My Willow Creek colleagues and I recently received some client feedback that every wealth adviser dreams of hearing: our client shared that rather than panic during this period of market volatility, she leaned into what she had learned from her adviser over the years, which is to imagine us busily buying up great stocks that have now suddenly become much cheaper.
This, and her trust that we were fulfilling our fiduciary duty to her, helped her remain calm and disciplined in the face of a lot of bluster about the market tanking.
We know this is very, very difficult to do, especially when your own brain is urging you to do something — anything! — that will make the fear stop and help the world feel safe again. During these days of drastic market ups and downs, investors are receiving messages from so many places, all meant to induce fear and prey upon feelings of uncertainty.
But the fact remains that markets have always recovered after all steep declines — yes, always — and there is absolutely no reason not to believe this time will be any different.
Those who think the right thing to do is to “get out” of the market are the ones who will likely lose out on the recovery, whenever it comes. Any economist out there can show you one hundred years of data to prove this very thing.
So, in the face of mounting pressure and worries about the future, what should a successful investor do? Equally important, what should a successful investor not do?
Read on for the dos and don’ts of handling market volatility.
DO accept that the market is constantly fluctuating. And this is a good thing! Without movement, the stock market would not have the potential for growth. Risk is always present, but that is where the return lies.
DON’T let financial news and headlines make decisions for you. Obsessively watching the market go up and (especially) down will drive you nuts, and it could trick you into paying more attention to your emotions than your logic.
DO play the long game. Successful investing is a marathon — not a sprint — and successful investors know that short-term hiccups (or full-on downturns) will not last forever.
Any wealth advisor worth their salt will set up client portfolios to withstand market fluctuations. The market has always and continues to trend upward, so trust the 100 years of history (not to mention Nobel-prize-winning economists), which shows that a diversified portfolio will buffer short-term market volatility while providing long-term growth.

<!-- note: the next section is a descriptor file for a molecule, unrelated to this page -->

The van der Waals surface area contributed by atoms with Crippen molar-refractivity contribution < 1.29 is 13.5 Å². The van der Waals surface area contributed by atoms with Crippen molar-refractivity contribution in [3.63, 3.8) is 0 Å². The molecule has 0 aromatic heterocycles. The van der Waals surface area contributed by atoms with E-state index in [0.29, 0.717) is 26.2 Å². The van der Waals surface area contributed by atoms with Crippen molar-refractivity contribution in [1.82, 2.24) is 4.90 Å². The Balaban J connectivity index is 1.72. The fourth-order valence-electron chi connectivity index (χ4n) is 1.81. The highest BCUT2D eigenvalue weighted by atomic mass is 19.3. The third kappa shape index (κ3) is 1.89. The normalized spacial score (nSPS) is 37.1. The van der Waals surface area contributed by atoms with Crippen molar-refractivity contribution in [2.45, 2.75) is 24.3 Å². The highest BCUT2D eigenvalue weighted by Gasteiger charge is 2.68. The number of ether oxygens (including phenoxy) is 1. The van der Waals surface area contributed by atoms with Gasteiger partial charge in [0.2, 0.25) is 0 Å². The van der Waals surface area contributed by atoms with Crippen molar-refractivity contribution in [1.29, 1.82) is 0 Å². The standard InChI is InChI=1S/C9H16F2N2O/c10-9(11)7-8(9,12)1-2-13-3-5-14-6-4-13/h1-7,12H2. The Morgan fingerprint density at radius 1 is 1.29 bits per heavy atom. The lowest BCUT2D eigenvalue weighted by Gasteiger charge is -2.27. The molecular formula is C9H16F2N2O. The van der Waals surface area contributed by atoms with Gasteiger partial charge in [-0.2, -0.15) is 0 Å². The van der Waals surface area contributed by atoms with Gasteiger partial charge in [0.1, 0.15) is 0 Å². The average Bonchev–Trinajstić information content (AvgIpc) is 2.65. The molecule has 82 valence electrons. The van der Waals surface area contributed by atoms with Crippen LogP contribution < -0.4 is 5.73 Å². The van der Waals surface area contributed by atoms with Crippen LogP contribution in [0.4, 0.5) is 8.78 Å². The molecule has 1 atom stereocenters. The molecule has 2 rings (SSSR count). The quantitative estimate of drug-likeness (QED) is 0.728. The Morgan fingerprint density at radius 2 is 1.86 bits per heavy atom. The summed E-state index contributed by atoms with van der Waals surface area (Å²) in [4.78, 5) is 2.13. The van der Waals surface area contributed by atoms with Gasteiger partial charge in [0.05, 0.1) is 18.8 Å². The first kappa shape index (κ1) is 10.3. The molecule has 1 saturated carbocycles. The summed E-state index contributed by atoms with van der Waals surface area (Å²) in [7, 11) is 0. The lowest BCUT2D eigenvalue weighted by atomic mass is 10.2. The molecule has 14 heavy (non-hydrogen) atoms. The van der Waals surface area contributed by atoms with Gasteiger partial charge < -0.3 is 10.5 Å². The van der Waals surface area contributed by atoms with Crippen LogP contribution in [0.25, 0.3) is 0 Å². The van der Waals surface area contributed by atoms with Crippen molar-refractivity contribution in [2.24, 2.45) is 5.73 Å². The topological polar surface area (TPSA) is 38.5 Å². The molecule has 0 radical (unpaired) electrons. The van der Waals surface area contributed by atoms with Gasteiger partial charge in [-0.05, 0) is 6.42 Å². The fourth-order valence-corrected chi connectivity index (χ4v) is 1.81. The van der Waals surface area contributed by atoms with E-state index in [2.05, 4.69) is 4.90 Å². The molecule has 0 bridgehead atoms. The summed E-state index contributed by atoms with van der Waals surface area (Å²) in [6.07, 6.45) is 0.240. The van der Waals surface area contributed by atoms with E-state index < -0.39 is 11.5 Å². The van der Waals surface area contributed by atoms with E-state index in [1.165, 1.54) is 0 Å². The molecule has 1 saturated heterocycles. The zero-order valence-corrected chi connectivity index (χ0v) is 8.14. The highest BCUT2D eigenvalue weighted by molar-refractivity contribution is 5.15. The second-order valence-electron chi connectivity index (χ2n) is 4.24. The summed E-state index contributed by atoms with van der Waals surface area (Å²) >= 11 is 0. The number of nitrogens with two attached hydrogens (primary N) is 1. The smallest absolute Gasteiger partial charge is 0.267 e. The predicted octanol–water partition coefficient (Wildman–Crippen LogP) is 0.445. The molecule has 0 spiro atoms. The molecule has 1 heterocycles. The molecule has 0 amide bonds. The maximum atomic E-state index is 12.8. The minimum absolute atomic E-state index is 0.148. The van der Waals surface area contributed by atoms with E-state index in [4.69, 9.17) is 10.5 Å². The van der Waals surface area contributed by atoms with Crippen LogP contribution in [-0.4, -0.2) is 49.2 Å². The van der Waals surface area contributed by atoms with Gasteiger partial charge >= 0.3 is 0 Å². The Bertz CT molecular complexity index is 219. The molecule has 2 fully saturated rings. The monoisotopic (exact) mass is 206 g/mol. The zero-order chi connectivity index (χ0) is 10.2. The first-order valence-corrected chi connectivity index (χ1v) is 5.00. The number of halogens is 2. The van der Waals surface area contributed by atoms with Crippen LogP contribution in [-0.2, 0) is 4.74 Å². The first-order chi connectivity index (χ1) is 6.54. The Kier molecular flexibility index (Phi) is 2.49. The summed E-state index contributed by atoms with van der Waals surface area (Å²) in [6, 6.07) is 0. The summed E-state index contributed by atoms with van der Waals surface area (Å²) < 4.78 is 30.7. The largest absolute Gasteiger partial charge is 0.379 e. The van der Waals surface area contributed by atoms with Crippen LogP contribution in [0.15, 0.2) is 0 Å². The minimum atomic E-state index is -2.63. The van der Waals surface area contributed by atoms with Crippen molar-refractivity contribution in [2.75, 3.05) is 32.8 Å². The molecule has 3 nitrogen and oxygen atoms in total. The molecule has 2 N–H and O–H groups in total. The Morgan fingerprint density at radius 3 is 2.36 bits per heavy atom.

DON’T forget what happened last time (and the time before, and the time before that).
The tech bubble of the early 2000s, the financial market and real estate collapse in 2008, and the shock of the coronavirus pandemic in 2020 were all followed by periods of significant stock market returns.
While predicting the future is impossible, we see no reason not to believe that markets will once again recover strongly. The question is when it will begin, but only hindsight will be able to answer that question.
DO stay disciplined and trust your investment plan† Although the financial news networks will often try to tell a very different story, this is where the real work happens.
It can be difficult to stay disciplined, especially in the face of headlines meant to terrify you, but successful investors don’t change their plan that was carefully crafted to withstand these exact circumstances.
My colleagues and I are very busy during periods of market volatility, but not because we’re making huge changes to our clients’ portfolios.
We are busy having important conversations with our clients to make sure they understand that they don’t need to panic. The worst thing you could do right now is to get out of the market or drastically change your asset allocation.
DON’T forget to rebalance. Market volatility is very, very helpful for the long-term investor — but only if you remember to rebalance your portfolio, which is the process of bringing your portfolio back into alignment with your investment goals and keeping your risk/return ratios on track. Rebalancing delivers the most elusive of investment strategies: buying low and selling high.
DO take advantage of tax-loss harvesting. When investments in your taxable portfolio fall in value, they can be sold to “harvest” the loss while reinvesting the proceeds into a similar investment. Banking these losses during a down market can have a tangible impact on your tax bill in years to come.
Take a page from long-term, successful investors, who perhaps used to worry but now feel comfortable enough to trust the process and not let anything derail their investment plan. The best advice my colleagues and I can give you is to learn how to make peace with the process and enjoy the journey toward achieving your financial goals.